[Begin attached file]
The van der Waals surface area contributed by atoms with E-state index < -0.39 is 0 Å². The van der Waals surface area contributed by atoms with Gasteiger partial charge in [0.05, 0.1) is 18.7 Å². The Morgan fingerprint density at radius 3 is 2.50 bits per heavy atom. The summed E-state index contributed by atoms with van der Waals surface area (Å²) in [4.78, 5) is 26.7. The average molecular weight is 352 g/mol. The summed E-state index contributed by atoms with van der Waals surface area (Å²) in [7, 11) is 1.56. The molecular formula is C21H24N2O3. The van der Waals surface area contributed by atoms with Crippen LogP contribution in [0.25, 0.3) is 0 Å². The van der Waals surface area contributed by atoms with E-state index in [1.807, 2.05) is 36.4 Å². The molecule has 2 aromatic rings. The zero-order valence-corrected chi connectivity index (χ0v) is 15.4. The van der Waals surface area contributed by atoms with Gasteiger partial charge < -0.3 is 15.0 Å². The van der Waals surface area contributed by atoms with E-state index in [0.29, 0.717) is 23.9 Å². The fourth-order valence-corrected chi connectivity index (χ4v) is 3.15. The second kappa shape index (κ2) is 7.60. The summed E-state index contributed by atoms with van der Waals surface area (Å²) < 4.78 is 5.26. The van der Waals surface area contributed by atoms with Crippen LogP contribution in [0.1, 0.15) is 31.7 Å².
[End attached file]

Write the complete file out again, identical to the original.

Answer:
The van der Waals surface area contributed by atoms with E-state index < -0.39 is 0 Å². The van der Waals surface area contributed by atoms with Gasteiger partial charge in [0.05, 0.1) is 18.7 Å². The Morgan fingerprint density at radius 3 is 2.50 bits per heavy atom. The summed E-state index contributed by atoms with van der Waals surface area (Å²) in [4.78, 5) is 26.7. The average molecular weight is 352 g/mol. The summed E-state index contributed by atoms with van der Waals surface area (Å²) in [7, 11) is 1.56. The molecular formula is C21H24N2O3. The van der Waals surface area contributed by atoms with Crippen LogP contribution in [0.25, 0.3) is 0 Å². The van der Waals surface area contributed by atoms with E-state index in [1.807, 2.05) is 36.4 Å². The molecule has 2 aromatic rings. The zero-order valence-corrected chi connectivity index (χ0v) is 15.4. The van der Waals surface area contributed by atoms with Gasteiger partial charge < -0.3 is 15.0 Å². The van der Waals surface area contributed by atoms with E-state index in [0.29, 0.717) is 23.9 Å². The fourth-order valence-corrected chi connectivity index (χ4v) is 3.15. The second kappa shape index (κ2) is 7.60. The summed E-state index contributed by atoms with van der Waals surface area (Å²) < 4.78 is 5.26. The van der Waals surface area contributed by atoms with Crippen LogP contribution in [0.1, 0.15) is 31.7 Å².